24 February 2024 The Future is the Product of the Past

Archaeologists have unearthed a stone chest containing the ritual deposit of 15 anthropomorphic figurines

Archaeologists have unearthed a stone chest containing the ritual deposit of 15 anthropomorphic figurines that were placed as votive offerings at the Templo Mayor of Tenochtitlan in Mexico City.

The stone chest was found under the platform of the rear façade of the temple in a layer that dates to the reign of Aztec emperor and king of Tenochtitlan Moctezuma I (1440-1469 A.D.)

Stone chest is known as Tepetlacalli in Nahuatl, containing 15 anthropomorphic figurines and numerous green stone beads,  two rattlesnake-shaped earrings, snails, shells, and marine corals. Fourteen of the artifacts portray men, while the smallest of the group features a woman.

The anthropomorphic figures are in the Mezcala style, a Mesoamerican culture that emerged in the Middle and Late Preclassic within Mesoamerican chronology (700 to 200 BC). Archaeologists believe the Aztecs valued Mezcala objects and excavated them from Mezcala sites in Guerrero, Mexico’s southwestern state, to use as ritual offerings.

“This means that when the Mexicas (Aztecs) subdued those peoples, the figurines were already true relics, some of them more than 1,000 years old,” archaeologist Leonardo López Luján, director of the Templo Mayor Project, said in the statement. “Presumably they served as cult effigies, which they appropriated as booty of war.”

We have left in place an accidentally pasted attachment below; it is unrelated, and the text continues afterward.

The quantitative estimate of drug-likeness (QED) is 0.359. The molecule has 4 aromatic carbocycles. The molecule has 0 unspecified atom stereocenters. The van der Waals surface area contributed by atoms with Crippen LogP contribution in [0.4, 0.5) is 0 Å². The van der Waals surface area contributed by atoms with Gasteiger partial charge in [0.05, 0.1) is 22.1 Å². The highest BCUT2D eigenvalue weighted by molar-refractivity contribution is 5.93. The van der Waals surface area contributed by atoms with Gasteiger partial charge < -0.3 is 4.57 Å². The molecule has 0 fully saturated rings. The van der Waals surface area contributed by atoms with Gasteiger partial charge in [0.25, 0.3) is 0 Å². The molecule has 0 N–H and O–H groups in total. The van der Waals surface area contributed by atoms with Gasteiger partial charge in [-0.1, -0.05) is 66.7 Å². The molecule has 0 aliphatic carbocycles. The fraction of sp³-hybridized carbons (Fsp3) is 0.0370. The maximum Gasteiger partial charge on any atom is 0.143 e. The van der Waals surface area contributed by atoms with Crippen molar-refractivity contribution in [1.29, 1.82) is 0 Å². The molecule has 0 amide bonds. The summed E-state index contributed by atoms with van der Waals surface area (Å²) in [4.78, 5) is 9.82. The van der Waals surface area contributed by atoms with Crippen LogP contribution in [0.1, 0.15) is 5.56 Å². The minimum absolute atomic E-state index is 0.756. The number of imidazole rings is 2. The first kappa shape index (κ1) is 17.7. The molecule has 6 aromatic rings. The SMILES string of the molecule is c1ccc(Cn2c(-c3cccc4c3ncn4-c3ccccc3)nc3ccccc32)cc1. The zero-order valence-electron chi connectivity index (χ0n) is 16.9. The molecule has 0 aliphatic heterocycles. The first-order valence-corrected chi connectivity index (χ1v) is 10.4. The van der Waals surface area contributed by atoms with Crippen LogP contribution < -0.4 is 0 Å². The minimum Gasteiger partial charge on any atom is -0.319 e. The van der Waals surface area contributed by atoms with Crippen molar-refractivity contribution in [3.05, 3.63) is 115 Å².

Photo: Mirsa Islas, Templo Mayor Project

Carved from green metamorphic stones, the largest of these statues is 30 centimeters high, while the smallest figure is 3 centimeters high. On one of the figurines, the remains of facial paint depicting the Mexica god of rain, Tlaloc, were discovered. Researchers think this was part of a planned Mexica reset of the religious significance of the ancient cult figurines.

The stone chest was found in the context of stage IVa of the Templo Mayor, which dates from the rule of Moctezuma Ilhuicamina between AD 1440 and 1469.

“In their homes, the Mexicas used to keep their most precious belongings in palm-frond chests, such as fine feathers, jewelry or cotton garments,” López Luján said in the statement. “We can imagine the priests storing in these ‘stone cases’ the quintessential symbols of water and fertility: sculptures of the rain gods, green stone beads, shells, and snails.”

Photo: Mirsa Islas, Templo Mayor Project

The sand and shells came from the Atlantic shore, an area conquered by the Aztecs of the Triple Alliance (the combined forces of three Mexica city-states, Tenochtitlan, Tetzcoco, and Tlacopan) under Moctezuma I.

In Tenochtitlan, the seat of the Aztec Empire, the Templo Mayor served as the focal point of a larger temple complex. The temple was devoted to Huitzilopochtli, the god of war, and Tlaloc, the god of rain and agriculture, and was known in Nahuatl as huey teocalli.

INAH

Cover Photo: Mirsa Islas, Templo Mayor Project

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